Smartphones have made our life easier, they offer so many features in just one small package. Now you can get everything anywhere which you want just because of this Smartphone is a basic need of many millions.

We can identify any picture, song name by using Smartphone with specific apps and now it is possible to Identify and Get the name of Tree by using the Leafsnap Smartphone app. The Leafsnap Smartphone app is currently available on the iPhone and iPad but soon it will be available on the Android platform.

  • iPhone users click on the image to download Leafsnap app iphone leafsnap app
  • iPad users click on the image to download Leafsnap app ipad leafsnap app

Leafsnap is the electronic field guides being developed by researchers from Columbia UniversityUniversity of Maryland, and Smithsonian Institution. Leafsnap Smartphone app is available free of cost. It uses visual recognition method like Google Image search to help identify and get the name of tree species from photographs of their leaves.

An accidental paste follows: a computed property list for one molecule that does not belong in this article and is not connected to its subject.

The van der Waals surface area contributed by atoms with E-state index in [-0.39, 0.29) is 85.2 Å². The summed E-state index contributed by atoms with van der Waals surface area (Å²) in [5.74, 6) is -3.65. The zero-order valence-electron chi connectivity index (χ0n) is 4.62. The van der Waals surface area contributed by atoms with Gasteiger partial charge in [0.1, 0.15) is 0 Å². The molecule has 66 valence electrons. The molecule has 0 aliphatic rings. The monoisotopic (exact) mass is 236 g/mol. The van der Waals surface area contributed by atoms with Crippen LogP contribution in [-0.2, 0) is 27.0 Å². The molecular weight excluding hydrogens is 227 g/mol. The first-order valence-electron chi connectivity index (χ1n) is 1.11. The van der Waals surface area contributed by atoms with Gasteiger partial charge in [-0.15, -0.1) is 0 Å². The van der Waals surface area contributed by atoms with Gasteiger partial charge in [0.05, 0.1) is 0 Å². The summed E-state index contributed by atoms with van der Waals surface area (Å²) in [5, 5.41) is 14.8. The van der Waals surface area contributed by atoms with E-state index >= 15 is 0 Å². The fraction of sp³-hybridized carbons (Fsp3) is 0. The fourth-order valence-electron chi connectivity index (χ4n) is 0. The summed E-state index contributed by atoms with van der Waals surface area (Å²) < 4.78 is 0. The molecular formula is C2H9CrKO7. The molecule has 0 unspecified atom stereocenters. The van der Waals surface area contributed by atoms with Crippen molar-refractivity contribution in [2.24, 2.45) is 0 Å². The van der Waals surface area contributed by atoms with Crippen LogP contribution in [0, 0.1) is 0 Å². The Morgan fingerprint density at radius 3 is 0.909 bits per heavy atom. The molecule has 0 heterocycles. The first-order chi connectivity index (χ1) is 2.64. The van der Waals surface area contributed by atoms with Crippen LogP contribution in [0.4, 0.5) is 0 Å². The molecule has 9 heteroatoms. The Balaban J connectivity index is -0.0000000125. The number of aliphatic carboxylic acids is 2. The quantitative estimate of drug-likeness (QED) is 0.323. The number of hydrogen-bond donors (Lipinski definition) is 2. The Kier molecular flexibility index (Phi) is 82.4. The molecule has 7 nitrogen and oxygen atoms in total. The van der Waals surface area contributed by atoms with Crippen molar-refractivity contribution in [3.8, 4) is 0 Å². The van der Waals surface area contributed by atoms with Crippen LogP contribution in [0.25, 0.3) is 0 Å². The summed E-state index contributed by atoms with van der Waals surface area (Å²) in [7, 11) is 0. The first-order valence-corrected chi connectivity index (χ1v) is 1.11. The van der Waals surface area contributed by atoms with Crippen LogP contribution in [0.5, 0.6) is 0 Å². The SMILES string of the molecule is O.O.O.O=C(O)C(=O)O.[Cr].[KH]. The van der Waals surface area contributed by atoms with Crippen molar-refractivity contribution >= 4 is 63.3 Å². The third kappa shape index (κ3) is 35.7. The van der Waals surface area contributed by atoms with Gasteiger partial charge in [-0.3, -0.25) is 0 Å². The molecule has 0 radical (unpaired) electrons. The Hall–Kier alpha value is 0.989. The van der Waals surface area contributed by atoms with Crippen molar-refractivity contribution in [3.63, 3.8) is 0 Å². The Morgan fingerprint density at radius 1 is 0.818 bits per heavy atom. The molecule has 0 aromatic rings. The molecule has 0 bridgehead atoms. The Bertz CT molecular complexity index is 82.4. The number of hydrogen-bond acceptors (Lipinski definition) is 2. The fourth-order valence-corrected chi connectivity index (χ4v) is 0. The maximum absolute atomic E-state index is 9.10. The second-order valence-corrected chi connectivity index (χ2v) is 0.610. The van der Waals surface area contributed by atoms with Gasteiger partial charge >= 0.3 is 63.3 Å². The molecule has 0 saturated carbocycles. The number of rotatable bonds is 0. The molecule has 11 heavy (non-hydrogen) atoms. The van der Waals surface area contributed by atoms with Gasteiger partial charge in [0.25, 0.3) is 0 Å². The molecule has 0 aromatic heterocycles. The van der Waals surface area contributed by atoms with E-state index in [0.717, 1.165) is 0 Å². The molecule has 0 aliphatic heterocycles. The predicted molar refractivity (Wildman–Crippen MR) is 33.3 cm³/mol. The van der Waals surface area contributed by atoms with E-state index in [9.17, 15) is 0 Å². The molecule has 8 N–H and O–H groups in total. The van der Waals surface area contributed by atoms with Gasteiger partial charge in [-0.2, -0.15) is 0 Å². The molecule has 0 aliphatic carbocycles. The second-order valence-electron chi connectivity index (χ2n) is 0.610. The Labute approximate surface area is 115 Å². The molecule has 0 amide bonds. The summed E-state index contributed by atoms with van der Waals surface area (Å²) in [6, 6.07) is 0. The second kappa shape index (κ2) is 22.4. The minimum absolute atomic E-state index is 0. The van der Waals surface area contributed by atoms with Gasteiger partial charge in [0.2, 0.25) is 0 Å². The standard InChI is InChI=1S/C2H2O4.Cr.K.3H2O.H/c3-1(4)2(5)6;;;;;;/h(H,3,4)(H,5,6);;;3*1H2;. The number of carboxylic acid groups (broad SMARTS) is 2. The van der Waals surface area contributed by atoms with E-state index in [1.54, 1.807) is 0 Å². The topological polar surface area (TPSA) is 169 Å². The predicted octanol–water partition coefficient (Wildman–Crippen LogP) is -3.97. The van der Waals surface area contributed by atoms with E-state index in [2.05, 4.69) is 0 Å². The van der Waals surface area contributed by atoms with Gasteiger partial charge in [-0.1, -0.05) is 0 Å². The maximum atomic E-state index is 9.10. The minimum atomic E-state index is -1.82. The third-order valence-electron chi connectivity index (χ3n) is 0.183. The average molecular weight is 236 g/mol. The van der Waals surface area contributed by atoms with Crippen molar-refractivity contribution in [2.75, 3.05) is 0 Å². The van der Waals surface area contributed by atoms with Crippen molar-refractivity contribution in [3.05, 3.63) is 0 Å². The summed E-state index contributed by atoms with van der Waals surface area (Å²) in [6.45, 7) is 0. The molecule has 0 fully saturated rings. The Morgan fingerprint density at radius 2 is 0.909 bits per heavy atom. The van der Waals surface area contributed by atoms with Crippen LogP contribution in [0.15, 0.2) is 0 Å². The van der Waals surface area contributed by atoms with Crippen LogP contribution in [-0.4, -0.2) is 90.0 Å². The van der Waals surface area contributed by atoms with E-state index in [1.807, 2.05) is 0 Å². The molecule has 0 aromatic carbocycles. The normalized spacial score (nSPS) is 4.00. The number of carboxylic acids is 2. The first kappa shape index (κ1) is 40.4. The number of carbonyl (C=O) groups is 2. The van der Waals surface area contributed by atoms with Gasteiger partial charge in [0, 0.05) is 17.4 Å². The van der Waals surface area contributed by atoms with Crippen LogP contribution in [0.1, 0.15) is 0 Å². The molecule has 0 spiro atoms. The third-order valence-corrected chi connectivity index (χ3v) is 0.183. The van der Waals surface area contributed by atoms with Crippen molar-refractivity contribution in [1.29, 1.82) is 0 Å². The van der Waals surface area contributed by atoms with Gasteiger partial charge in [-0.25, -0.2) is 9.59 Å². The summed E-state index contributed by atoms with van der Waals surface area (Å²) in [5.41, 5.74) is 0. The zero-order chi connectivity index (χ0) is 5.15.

Leafsnap database contains huge high-resolution images of leaves, flowers, fruit, petiole, seeds, and bark.  Leafsnap currently includes the trees in the Northeast zone of U.S. and soon it will include the trees of the entire nation United States.

Leafsnap Smartphone app turns users into citizen scientists, automatically sharing images, species identifications, and geo-coded stamps of species locations with a community of scientists who will use the stream of data to map and monitor the ebb and flow of flora nationwide.


How Leafsnap Smartphone app works?

  1. First of all you need to install the application on your Smartphone
  2. Capture a photo of a leaf placed on a white background and then upload the image to a Leafsnap database which uses visual recognition method to identify and get the name of tree species
  3. After browsing through high quality images of leaves, flowers, fruit, petioles, seeds and bark, you need to select the appropriate species that matches to your captured photo and start to browse the data from their own electronic collection of trees that they have observed.